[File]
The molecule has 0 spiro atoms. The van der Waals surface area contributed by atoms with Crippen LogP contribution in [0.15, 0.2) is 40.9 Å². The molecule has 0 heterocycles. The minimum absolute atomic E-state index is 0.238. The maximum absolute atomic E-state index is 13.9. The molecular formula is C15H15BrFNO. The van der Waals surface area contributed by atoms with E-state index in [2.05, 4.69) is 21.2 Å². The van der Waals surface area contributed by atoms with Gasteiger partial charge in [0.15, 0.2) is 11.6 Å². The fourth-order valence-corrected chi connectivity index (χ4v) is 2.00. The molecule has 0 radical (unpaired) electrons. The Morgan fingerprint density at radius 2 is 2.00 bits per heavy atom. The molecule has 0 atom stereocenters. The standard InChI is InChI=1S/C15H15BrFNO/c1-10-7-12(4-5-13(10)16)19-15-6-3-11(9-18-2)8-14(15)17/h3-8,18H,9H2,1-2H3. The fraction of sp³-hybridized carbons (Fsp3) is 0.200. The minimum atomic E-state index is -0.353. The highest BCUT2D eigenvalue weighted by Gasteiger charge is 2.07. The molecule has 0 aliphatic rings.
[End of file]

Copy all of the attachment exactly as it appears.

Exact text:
The molecule has 0 spiro atoms. The van der Waals surface area contributed by atoms with Crippen LogP contribution in [0.15, 0.2) is 40.9 Å². The molecule has 0 heterocycles. The minimum absolute atomic E-state index is 0.238. The maximum absolute atomic E-state index is 13.9. The molecular formula is C15H15BrFNO. The van der Waals surface area contributed by atoms with E-state index in [2.05, 4.69) is 21.2 Å². The van der Waals surface area contributed by atoms with Gasteiger partial charge in [0.15, 0.2) is 11.6 Å². The fourth-order valence-corrected chi connectivity index (χ4v) is 2.00. The molecule has 0 radical (unpaired) electrons. The Morgan fingerprint density at radius 2 is 2.00 bits per heavy atom. The molecule has 0 atom stereocenters. The standard InChI is InChI=1S/C15H15BrFNO/c1-10-7-12(4-5-13(10)16)19-15-6-3-11(9-18-2)8-14(15)17/h3-8,18H,9H2,1-2H3. The fraction of sp³-hybridized carbons (Fsp3) is 0.200. The minimum atomic E-state index is -0.353. The highest BCUT2D eigenvalue weighted by Gasteiger charge is 2.07. The molecule has 0 aliphatic rings.